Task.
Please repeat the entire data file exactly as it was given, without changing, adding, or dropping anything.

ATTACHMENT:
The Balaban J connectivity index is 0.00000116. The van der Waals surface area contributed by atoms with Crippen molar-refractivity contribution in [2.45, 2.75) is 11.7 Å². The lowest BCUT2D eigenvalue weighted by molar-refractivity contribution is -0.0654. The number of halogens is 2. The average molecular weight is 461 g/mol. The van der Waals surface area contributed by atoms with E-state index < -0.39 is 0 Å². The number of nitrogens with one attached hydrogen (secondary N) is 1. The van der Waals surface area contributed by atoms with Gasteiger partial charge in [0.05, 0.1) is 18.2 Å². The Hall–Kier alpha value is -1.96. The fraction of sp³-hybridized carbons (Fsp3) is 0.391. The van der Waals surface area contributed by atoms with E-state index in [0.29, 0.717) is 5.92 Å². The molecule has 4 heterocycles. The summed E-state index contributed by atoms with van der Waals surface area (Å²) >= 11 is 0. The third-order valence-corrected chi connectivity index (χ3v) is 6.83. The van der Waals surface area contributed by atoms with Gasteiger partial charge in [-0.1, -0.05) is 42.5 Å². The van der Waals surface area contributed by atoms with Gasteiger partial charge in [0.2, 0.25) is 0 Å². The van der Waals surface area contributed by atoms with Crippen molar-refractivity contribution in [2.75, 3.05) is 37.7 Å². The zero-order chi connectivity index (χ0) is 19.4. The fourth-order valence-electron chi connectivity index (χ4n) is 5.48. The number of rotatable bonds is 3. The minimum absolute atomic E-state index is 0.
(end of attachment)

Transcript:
The Balaban J connectivity index is 0.00000116. The van der Waals surface area contributed by atoms with Crippen molar-refractivity contribution in [2.45, 2.75) is 11.7 Å². The lowest BCUT2D eigenvalue weighted by molar-refractivity contribution is -0.0654. The number of halogens is 2. The average molecular weight is 461 g/mol. The van der Waals surface area contributed by atoms with E-state index < -0.39 is 0 Å². The number of nitrogens with one attached hydrogen (secondary N) is 1. The van der Waals surface area contributed by atoms with Gasteiger partial charge in [0.05, 0.1) is 18.2 Å². The Hall–Kier alpha value is -1.96. The fraction of sp³-hybridized carbons (Fsp3) is 0.391. The van der Waals surface area contributed by atoms with E-state index in [0.29, 0.717) is 5.92 Å². The molecule has 4 heterocycles. The summed E-state index contributed by atoms with van der Waals surface area (Å²) >= 11 is 0. The third-order valence-corrected chi connectivity index (χ3v) is 6.83. The van der Waals surface area contributed by atoms with Gasteiger partial charge in [-0.1, -0.05) is 42.5 Å². The van der Waals surface area contributed by atoms with Gasteiger partial charge in [0.2, 0.25) is 0 Å². The van der Waals surface area contributed by atoms with Crippen molar-refractivity contribution in [2.75, 3.05) is 37.7 Å². The zero-order chi connectivity index (χ0) is 19.4. The fourth-order valence-electron chi connectivity index (χ4n) is 5.48. The number of rotatable bonds is 3. The minimum absolute atomic E-state index is 0.